You can thank the drought for improved water quality at Southern California beaches

Water quality at Southern California beaches has shown marked improvement for the second year in a row in what experts say is a continuing byproduct of the severe drought that has cut polluted runoff into the Pacific Ocean.

About 97% of Southern California beaches received an A or B grade for water quality during the busy summer months, according to the annual Beach Report Card released by Heal the Bay, an environmental group.

That’s up three percentage points from last year’s report.

In California as a whole, 95% of state beaches earned an A or B during the summer — the same as 2015.

Heal the Bay uses bacteria counts at more than 450 beaches to formulate letter grades from A to F. High bacteria counts can be linked to such potential illnesses as stomach flu, ear infections and major skin rashes.

The main reason for the increased water quality is a lack of rain runoff — a consequence of record-low rain levels in the Southland.

The leading cause of water pollution at beaches is storm-drain runoff, flowing untreated to the coast and often contaminated with motor oil, pesticides, yard waste, animal waste and other pollutants.

“This was the fifth year in a row of below-average rainfall in Southern California, and as a result, its beaches experienced less urban runoff, which likely led to the improvement of overall grades,” the report said.

Despite predictions of a wet El Niño winter, Southern California's recorded average rainfall was way below normal. Downtown Los Angeles reported 58% of normal rainfall between January and April of this year.

Water conservation efforts also have contributed to less runoff, said Leslie Griffin, a scientist with Heal the Bay.

Many municipalities have barred residents from washing their cars or using their sprinklers more than twice a week.

Recently, however, California regulators approved new water conservation rules that will loosen the strict rationing Gov. Jerry Brown imposed a year ago.  

“We don’t want people to go back to their bad behavior because rainfall comes back,” Griffin said. “This is something we should be doing going forward.”

The most polluted shoreline on Heal the Bay’s “Beach Bummers” list is Cowell Beach in Santa Cruz County, which has won that dismal distinction for three years in a row.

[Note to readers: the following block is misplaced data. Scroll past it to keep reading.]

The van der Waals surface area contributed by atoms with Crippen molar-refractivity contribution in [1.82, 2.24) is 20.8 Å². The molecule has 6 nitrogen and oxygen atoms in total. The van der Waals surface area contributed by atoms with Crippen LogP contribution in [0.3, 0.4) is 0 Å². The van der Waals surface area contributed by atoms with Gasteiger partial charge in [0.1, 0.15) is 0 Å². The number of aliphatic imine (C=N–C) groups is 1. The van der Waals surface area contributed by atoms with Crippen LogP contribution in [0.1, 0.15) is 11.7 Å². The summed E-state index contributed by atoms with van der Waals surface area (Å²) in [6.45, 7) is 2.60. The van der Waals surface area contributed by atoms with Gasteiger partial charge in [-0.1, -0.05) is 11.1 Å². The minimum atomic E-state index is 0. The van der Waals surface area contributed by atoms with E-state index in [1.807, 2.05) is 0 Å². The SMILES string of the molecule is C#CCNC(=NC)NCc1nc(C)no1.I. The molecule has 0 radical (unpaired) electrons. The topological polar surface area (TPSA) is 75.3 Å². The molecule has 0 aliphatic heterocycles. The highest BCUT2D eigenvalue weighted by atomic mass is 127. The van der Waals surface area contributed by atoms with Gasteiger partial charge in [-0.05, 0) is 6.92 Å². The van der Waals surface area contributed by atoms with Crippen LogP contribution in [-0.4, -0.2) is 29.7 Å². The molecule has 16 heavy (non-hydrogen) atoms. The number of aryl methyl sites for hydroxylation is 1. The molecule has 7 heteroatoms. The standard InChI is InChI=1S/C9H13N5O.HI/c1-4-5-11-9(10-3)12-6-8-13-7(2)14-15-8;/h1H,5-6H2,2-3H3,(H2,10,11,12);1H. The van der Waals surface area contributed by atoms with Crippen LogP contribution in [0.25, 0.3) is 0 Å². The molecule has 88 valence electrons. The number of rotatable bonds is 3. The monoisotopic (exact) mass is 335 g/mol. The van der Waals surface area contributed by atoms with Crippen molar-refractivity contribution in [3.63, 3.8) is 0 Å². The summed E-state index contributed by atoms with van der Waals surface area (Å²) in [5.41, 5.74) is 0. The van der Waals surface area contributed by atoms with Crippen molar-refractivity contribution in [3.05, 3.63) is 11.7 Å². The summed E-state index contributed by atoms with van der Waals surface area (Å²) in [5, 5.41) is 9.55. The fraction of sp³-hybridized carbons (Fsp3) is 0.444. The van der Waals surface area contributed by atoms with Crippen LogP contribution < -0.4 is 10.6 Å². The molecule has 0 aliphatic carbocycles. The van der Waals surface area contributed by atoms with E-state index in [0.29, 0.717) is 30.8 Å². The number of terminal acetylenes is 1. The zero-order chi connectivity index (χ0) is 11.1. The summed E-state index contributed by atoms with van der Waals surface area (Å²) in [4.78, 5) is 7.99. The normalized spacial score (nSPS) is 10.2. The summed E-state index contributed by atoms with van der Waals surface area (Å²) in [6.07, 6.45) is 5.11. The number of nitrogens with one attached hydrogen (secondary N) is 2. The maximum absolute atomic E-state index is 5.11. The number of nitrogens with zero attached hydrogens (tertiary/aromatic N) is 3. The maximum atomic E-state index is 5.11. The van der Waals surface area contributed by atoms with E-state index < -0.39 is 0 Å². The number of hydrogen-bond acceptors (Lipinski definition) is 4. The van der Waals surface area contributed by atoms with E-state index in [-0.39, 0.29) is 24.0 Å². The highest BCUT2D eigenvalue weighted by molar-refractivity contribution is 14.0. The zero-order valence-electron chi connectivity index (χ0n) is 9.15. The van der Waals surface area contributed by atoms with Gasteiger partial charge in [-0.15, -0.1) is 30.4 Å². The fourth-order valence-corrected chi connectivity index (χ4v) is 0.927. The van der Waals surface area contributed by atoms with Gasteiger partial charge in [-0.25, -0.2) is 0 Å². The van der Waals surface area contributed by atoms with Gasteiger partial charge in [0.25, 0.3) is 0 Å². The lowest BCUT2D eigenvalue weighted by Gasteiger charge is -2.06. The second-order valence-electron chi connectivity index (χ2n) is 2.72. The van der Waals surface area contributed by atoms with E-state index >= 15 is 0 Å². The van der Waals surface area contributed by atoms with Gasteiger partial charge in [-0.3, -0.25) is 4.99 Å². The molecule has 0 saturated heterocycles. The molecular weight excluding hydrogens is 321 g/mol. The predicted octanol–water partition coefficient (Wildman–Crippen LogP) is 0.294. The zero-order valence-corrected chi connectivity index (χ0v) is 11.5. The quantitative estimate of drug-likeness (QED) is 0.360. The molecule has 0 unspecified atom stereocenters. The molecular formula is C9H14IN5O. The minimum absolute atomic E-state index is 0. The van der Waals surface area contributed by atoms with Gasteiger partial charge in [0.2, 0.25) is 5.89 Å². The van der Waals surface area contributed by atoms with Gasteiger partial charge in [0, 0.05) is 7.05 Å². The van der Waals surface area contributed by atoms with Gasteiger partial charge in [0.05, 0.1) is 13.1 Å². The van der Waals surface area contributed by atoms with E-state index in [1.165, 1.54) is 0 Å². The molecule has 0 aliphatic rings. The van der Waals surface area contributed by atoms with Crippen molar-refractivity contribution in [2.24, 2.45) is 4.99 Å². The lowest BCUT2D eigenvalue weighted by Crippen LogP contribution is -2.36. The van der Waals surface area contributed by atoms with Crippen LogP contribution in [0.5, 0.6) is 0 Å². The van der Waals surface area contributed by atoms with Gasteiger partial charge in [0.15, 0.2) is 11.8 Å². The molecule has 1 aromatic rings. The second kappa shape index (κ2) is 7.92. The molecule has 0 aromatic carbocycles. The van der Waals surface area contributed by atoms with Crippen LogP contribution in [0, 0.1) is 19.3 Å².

Monarch Beach in Dana Point ranked fourth on the list of the top 10 worst polluted beaches, with Santa Monica Pier, Mother’s Beach in Marina del Rey and Redondo Municipal Pier coming in fifth, sixth and seventh, respectively, according to the report.

For the first time in 14 years, the harbor side of Cabrillo Beach, an enclosed beach with poor circulation, did not make the “Bummer” list. Over the last several years, Port of Los Angeles officials have added wiring and poles to keep seagulls and other birds away from that beach.

“It is only one year, but hopefully a trend that holds up,” the report said.

Many of the polluted sites have piers, which attract both humans and birds — key contributors of bacteria, Griffin said.

“Don’t go swimming by the pier as a general rule,” she said.

Here is Heal the Bay’s Top 10 list of beach locations that had significant pollution problems:

  1. Cowell Beach, west of the wharf (Santa Cruz County)

  2. Clam Beach, near Strawberry Creek (Humboldt County)

  3. Shoreline Beach Park at Shelter Island (San Diego County)

  4. Monarch Beach, north at Salt Creek (Orange County)

  5. Santa Monica Pier (Los Angeles County)

  6. Marina del Rey – Mother's Beach (Los Angeles County)

  7. Redondo Municipal Pier (Los Angeles County)

  8. Candlestick Point/Sunnydale Cove (San Francisco County)

  9. Pillar Point, end of West Point Avenue (San Mateo County)

  10. Pismo Beach Pier, 40 feet south (San Luis Obispo County)

jason.song@latimes.com

@byjsong


UPDATES:

7:24 p.m.: This article has been updated throughout with additional information and quotes.

This article was originally published at 12:47 p.m.

Copyright © 2017, Los Angeles Times
EDITION: California | U.S. & World
49°